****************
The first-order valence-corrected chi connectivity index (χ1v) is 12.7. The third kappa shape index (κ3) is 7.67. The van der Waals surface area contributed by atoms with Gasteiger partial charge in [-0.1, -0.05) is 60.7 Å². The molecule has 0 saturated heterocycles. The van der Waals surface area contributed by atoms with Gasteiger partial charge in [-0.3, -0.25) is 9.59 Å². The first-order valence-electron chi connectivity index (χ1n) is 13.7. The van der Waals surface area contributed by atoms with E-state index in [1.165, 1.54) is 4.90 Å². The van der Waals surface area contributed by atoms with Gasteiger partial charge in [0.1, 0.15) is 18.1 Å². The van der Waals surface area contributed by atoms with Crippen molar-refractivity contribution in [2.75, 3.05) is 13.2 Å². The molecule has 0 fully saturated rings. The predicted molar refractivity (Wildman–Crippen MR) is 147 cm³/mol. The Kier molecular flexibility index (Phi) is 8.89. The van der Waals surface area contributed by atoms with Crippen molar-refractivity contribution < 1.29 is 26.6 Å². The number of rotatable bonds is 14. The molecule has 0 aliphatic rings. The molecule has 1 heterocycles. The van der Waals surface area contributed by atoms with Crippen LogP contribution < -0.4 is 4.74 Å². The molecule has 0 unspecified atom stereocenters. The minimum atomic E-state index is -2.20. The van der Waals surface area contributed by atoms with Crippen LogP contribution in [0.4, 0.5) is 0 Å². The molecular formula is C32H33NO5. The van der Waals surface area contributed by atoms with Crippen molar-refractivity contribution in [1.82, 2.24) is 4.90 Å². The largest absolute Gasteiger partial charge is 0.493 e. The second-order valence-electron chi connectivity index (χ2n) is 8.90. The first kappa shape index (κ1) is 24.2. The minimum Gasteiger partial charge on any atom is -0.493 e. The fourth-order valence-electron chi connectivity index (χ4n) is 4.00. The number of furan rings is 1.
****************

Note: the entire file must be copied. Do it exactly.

The first-order valence-corrected chi connectivity index (χ1v) is 12.7. The third kappa shape index (κ3) is 7.67. The van der Waals surface area contributed by atoms with Gasteiger partial charge in [-0.1, -0.05) is 60.7 Å². The molecule has 0 saturated heterocycles. The van der Waals surface area contributed by atoms with Gasteiger partial charge in [-0.3, -0.25) is 9.59 Å². The first-order valence-electron chi connectivity index (χ1n) is 13.7. The van der Waals surface area contributed by atoms with E-state index in [1.165, 1.54) is 4.90 Å². The van der Waals surface area contributed by atoms with Gasteiger partial charge in [0.1, 0.15) is 18.1 Å². The van der Waals surface area contributed by atoms with Crippen molar-refractivity contribution in [2.75, 3.05) is 13.2 Å². The molecule has 0 fully saturated rings. The predicted molar refractivity (Wildman–Crippen MR) is 147 cm³/mol. The Kier molecular flexibility index (Phi) is 8.89. The van der Waals surface area contributed by atoms with Crippen molar-refractivity contribution < 1.29 is 26.6 Å². The number of rotatable bonds is 14. The molecule has 0 aliphatic rings. The molecule has 1 heterocycles. The van der Waals surface area contributed by atoms with Crippen LogP contribution < -0.4 is 4.74 Å². The molecule has 0 unspecified atom stereocenters. The minimum atomic E-state index is -2.20. The van der Waals surface area contributed by atoms with Crippen LogP contribution in [0.4, 0.5) is 0 Å². The molecular formula is C32H33NO5. The van der Waals surface area contributed by atoms with Crippen molar-refractivity contribution in [1.82, 2.24) is 4.90 Å². The largest absolute Gasteiger partial charge is 0.493 e. The second-order valence-electron chi connectivity index (χ2n) is 8.90. The first kappa shape index (κ1) is 24.2. The minimum Gasteiger partial charge on any atom is -0.493 e. The fourth-order valence-electron chi connectivity index (χ4n) is 4.00. The number of furan rings is 1.